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A simple lesson in school physics provides the fundamental theory behind rockets. Simply put, by quickly pushing lots of exhaust out, the great mass of a rocket will ascend. Yet, as is often the case, putting theory into practise is anything but simple. J.D. Hunley in his book ‘Preludes to U.S. Space-Launch Vehicle Technology – Goddard Rockets to Minuteman III‘ presents the many painful, exciting steps that made this technological marvel a practical mode of transport. The reader will find that rocket theory is fine, but it’s through the engineering that people have really shown the height to which they can arise.
As rocket aficionados know, Tsiolkovsky first put theory to paper. But, it was Goddard and Oberth who tried and tried again to push objects up further than any had gone before. Though neither of these two made much progress, they did make believers of many others. As more people jumped on the band wagon, comprehensive knowledge accumulated. Swapping propellant types, materials and designs made for an optimized product. And, through enough trial and error, rocket theory became rocket practice.
Hunley’s book recounts the trials and errors from the US. It moves the reader through the developing technology and, by maintaining a technical focus for the duration, it keeps a steady course. The book does introduce many names, companies and defense department branches. But, through it all, the technology reigns. The reader comes across the importance of rate gyros, accelerometers, dry grain extrusions, and fuel baffles. The reader sees how the V2 program was absorbed into existing rocket programs and how all programs competed against and shared with each other. With the book later splitting technology coverage to separately review liquid fuel and solid fuel propellants, the reader can understand the shifts and accomplishments of each. Through the book’s continuous listing of trials, errors, fixes and more trials, the reader will come to appreciate the incredible effort that people expanded to acquire the skill and particular knowledge with which to efficiently and reliably launch a great mass into space. Yet, as it shows and as we’ve all seen, rocket technology still can keep us guessing.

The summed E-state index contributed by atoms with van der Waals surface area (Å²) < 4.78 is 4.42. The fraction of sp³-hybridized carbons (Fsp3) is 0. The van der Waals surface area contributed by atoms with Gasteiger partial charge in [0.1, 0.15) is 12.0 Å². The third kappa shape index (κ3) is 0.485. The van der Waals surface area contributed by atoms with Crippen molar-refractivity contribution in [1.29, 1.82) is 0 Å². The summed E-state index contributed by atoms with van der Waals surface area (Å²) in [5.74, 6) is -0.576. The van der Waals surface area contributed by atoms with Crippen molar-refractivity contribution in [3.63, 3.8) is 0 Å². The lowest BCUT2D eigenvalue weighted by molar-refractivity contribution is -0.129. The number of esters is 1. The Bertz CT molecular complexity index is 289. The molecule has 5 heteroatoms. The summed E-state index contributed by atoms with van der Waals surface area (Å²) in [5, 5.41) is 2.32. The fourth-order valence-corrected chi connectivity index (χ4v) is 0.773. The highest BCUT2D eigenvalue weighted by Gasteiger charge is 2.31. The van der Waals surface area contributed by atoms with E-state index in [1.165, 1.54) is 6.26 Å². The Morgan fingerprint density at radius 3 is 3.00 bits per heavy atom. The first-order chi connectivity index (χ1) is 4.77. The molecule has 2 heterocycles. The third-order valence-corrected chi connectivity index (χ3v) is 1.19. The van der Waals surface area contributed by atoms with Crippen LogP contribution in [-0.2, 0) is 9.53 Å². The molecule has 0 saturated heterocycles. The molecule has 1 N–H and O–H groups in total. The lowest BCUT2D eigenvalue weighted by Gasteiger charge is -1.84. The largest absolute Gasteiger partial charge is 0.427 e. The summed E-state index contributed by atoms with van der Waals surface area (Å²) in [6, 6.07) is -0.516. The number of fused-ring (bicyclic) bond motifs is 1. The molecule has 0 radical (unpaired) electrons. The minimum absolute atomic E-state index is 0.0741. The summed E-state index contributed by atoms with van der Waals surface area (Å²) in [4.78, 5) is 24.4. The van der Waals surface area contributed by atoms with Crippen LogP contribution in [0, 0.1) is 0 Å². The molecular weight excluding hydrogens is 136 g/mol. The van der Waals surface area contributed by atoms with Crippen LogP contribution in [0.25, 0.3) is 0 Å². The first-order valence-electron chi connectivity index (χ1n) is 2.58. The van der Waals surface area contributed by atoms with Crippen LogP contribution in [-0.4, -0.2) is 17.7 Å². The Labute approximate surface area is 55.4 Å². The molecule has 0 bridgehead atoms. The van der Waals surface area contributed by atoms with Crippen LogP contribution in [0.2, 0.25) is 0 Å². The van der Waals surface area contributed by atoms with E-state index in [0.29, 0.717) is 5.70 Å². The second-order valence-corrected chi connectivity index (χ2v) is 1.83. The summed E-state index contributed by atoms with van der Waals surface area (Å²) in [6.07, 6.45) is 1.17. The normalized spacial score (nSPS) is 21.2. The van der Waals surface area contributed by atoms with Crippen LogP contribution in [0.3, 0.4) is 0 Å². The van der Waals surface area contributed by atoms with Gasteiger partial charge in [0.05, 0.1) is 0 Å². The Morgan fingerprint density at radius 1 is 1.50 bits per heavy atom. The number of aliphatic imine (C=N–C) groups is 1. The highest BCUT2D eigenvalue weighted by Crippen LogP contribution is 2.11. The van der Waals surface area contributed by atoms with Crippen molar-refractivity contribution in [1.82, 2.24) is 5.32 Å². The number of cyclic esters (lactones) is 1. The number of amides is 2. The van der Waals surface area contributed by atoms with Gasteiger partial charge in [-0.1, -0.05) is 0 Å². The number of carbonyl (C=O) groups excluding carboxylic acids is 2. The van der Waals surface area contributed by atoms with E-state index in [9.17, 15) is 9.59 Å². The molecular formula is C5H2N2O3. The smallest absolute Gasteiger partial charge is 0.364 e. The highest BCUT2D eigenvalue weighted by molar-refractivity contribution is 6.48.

Nevertheless, rocket technology hasn’t progressed much from its early days. For many years, we’ve likely had or known of the best propellants, the best material and the best design. So, should a curious person wonder why thrust chambers are gimballed, this book has an answer. Should they wonder what the rocket program ever provided society, this book shows the main-streaming of materials, circuit based computers, and program management. Should a person wonder about the route taken to arrive at the reliable launchers of today, this book shows the path. Without being too specific or detailed, this book looks at each major launch vehicle from the 1930s up to the 1970s with respect to structure, engines, guidance and control, testing and development. If you’re wondering about the subsequent years, stay tuned. The follow-on book concludes the review with an assessment of Viking to Space Shuttle launch vehicles.
As Robert Goddard might have come to realize, one person’s lifetime is insufficient to develop and build reliable rockets. As J.D. Hunley shows in his book ‘Preludes to U.S. Space-Launch Vehicle Technology – Goddard Rockets to Minuteman III‘ whole teams amounting to thousands of people worked over multiple career lifetimes to make rocket technology a mature technology. Because of their perseverance and dedication, we’ve got a viable though tenuous route to the stars.